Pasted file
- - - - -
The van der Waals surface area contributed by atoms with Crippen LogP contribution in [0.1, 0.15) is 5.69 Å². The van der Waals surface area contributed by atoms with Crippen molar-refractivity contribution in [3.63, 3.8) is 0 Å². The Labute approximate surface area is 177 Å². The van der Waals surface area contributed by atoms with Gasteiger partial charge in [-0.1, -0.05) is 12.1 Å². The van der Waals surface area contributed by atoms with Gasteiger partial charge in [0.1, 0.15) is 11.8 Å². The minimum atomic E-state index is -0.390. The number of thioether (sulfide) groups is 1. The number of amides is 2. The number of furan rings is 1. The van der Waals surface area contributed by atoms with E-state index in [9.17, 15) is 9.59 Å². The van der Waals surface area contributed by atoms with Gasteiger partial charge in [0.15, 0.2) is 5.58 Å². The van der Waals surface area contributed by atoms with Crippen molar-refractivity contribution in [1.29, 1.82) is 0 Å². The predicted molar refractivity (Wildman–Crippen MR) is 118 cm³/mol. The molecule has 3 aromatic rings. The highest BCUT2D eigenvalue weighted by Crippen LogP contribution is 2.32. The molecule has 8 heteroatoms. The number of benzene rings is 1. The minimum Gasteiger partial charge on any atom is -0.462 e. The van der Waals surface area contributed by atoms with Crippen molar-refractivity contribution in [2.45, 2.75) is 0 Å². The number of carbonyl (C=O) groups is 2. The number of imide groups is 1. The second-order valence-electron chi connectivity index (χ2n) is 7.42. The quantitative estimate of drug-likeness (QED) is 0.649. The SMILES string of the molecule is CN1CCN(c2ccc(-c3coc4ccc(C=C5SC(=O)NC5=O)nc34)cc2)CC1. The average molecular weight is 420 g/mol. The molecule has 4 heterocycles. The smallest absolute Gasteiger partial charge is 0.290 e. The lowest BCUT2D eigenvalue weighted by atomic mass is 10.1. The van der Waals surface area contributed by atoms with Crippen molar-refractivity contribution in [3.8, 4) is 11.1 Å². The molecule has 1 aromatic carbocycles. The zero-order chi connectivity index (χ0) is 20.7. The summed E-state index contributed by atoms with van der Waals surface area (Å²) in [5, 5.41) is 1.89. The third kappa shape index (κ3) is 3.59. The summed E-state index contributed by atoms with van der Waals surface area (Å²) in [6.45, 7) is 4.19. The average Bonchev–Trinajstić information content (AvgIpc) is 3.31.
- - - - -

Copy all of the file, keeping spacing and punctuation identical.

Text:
The van der Waals surface area contributed by atoms with Crippen LogP contribution in [0.1, 0.15) is 5.69 Å². The van der Waals surface area contributed by atoms with Crippen molar-refractivity contribution in [3.63, 3.8) is 0 Å². The Labute approximate surface area is 177 Å². The van der Waals surface area contributed by atoms with Gasteiger partial charge in [-0.1, -0.05) is 12.1 Å². The van der Waals surface area contributed by atoms with Gasteiger partial charge in [0.1, 0.15) is 11.8 Å². The minimum atomic E-state index is -0.390. The number of thioether (sulfide) groups is 1. The number of amides is 2. The number of furan rings is 1. The van der Waals surface area contributed by atoms with E-state index in [9.17, 15) is 9.59 Å². The van der Waals surface area contributed by atoms with Gasteiger partial charge in [0.15, 0.2) is 5.58 Å². The van der Waals surface area contributed by atoms with Crippen molar-refractivity contribution in [1.29, 1.82) is 0 Å². The predicted molar refractivity (Wildman–Crippen MR) is 118 cm³/mol. The molecule has 3 aromatic rings. The highest BCUT2D eigenvalue weighted by Crippen LogP contribution is 2.32. The molecule has 8 heteroatoms. The number of benzene rings is 1. The minimum Gasteiger partial charge on any atom is -0.462 e. The van der Waals surface area contributed by atoms with Crippen molar-refractivity contribution in [2.45, 2.75) is 0 Å². The number of carbonyl (C=O) groups is 2. The number of imide groups is 1. The second-order valence-electron chi connectivity index (χ2n) is 7.42. The quantitative estimate of drug-likeness (QED) is 0.649. The SMILES string of the molecule is CN1CCN(c2ccc(-c3coc4ccc(C=C5SC(=O)NC5=O)nc34)cc2)CC1. The average molecular weight is 420 g/mol. The molecule has 4 heterocycles. The smallest absolute Gasteiger partial charge is 0.290 e. The lowest BCUT2D eigenvalue weighted by atomic mass is 10.1. The van der Waals surface area contributed by atoms with Crippen molar-refractivity contribution in [3.8, 4) is 11.1 Å². The molecule has 1 aromatic carbocycles. The zero-order chi connectivity index (χ0) is 20.7. The summed E-state index contributed by atoms with van der Waals surface area (Å²) in [5, 5.41) is 1.89. The third kappa shape index (κ3) is 3.59. The summed E-state index contributed by atoms with van der Waals surface area (Å²) in [6.45, 7) is 4.19. The average Bonchev–Trinajstić information content (AvgIpc) is 3.31.